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Bringing water efficiency to disadvantaged households

A major water utility has supercharged water efficiency efforts in low-income households by tackling a major obstacle — the fact one sometimes has to spend money to save money.

Appliances with the highest energy and water-efficiency star ratings are also the most expensive, often making them unaffordable for people on low incomes.

To overcome this, Sydney Water collaborated with the NSW Department of Planning and Environment, along with a number of regional water utilities, to replace washing machines in households with social disadvantage.

Andre Boerema, Sydney Water’s Drought Program Manager, shared the success of the program at a joint meeting of two of AWA’s specialist members groups: the Water Efficiency Members Group and the Remote Regional and Rural Members Group.

“What we've done for the purpose of this program was to flip the market: make the most efficient machines the cheapest as possible and offer them directly to the houses that needed them most,” said Boerema. “It's been stupendously successful. It exceeded our initial goals.”

He explained that a crucial component of the program was that it operated as a collaboration with the involved stakeholders, ensuring it could draw on a wider pool of expertise as well as funding.

“It was a co-design process, which really unlocked the value for everyone involved — from the regions, and the metro utilities that also participated,” Boerema said.

“That co-design process brought in the value proposition to all the individual regional councils … we're trying to get scales of economy is really what we're trying to do.

“The main disadvantage in regional communities is the tyranny of distance, and the cost of getting expertise, materials, and specialist labour to all these regions. So you've got to try and overcome those very real barriers.”

Community customisation

Other experts who presented at the discussion included Adam Jones, Principal Engineer at BMT, who looked at water efficiency potential for non-residential sites in regional New South Wales, and Damien Postma, Manager of Demand Delivery at Water Corporation, who discussed the utility’s regional water efficiency program.

The importance of adapting solutions to local communities was a theme of Postma’s discussion; he said Water Corporation runs 230 regional water schemes across Western Australia, meaning some careful decisions had to be made.

“One of the big things is, with this program, every town is different,” he said.

“We have to design these programs very specifically for the communities that we're going into, and we still get surprised all the time by some of the results being better or worse than what we expected.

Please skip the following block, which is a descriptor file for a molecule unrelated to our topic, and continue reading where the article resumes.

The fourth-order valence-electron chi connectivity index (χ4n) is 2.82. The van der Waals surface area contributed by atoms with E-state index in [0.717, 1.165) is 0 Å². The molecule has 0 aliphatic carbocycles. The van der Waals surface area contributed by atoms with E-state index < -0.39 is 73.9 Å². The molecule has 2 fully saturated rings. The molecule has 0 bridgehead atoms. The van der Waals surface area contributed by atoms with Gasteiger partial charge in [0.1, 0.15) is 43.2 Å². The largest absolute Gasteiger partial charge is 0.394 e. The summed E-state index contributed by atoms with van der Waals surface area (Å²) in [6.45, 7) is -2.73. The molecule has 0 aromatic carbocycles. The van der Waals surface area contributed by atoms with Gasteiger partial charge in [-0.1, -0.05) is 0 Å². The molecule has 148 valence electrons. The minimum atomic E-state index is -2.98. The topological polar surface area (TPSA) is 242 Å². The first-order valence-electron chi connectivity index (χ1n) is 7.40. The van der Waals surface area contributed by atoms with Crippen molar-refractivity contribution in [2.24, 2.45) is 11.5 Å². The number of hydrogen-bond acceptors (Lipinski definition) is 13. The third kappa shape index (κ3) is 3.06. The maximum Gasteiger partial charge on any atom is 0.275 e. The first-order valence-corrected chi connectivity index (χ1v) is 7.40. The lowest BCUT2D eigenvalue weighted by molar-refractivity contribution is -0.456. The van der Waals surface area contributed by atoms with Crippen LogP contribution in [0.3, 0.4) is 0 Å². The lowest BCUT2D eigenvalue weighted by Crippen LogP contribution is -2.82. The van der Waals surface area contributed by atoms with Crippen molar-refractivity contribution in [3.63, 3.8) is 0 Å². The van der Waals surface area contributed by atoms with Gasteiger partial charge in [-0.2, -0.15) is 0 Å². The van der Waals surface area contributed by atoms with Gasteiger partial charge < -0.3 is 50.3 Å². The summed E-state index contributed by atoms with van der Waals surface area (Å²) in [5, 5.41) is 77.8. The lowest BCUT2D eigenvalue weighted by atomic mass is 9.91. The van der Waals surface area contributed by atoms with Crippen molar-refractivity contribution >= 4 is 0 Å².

“We’re using our customer insights team to do a lot of work before we go into these towns to make sure we know as much as we possibly can before we design a program and deliver a program.”

One example of this was the significant water savings Water Corporation had helped to bring about in some of the state’s Aboriginal town-based communities, which Postma said were distinct from remote communities.

“They're connected to our town schemes — mainly in the north-west, the Pilbara and the goldfields for us,” he explained.

“The way these communities work is very different to the standard urban setting, and so we have to make sure that our customer programs actually can hit the ground for these people in an appropriate way.

“But overall, over the last eight years, [there was] about a 30% reduction in water use across those communities.”

One source of savings was how the utility approached billing and credits, Postma said.

“We're significantly changing the way that we interact with these customers,” he said. “That has become a real focus, given these are some of the most vulnerable customers we have, and people we can really provide some benefit for.”

Non-residential benefits

Meanwhile, the focus of Jones’s project was on the potential for greater water-efficiency in NSW non-residential sites. Working with non-profit group The Water Conservancy, Jones visited 58 customers across six regions.

“We did site investigations, and we were trying to get a sense for how much water efficiency opportunity there was out there in business and commercial sectors,” he said.

“Then trying to get a sense for barriers and drivers — are there things standing in the way of these businesses and institutions diving in and making these savings?”

His inquiries found consistent opportunities across the different geographical areas, and he predicted an average of 21% of total water use could be saved by the customers.

The next step was to customise his recommendations for each type of consumer. Large customers required a more bespoke approach, Jones said.

“The thing you would do to support them would be detailed audits and assessments, sub-metering advice, feasibility studies,” he explained.

“Smaller businesses, that's the sort of thing to try and scale up, so we are looking at broader support for programs for retrofits, leaks in particular, different kinds of appliances and bathroom fittings.”

For more information on the next Regional, Rural and Remote Specialist Network Member Circle, visit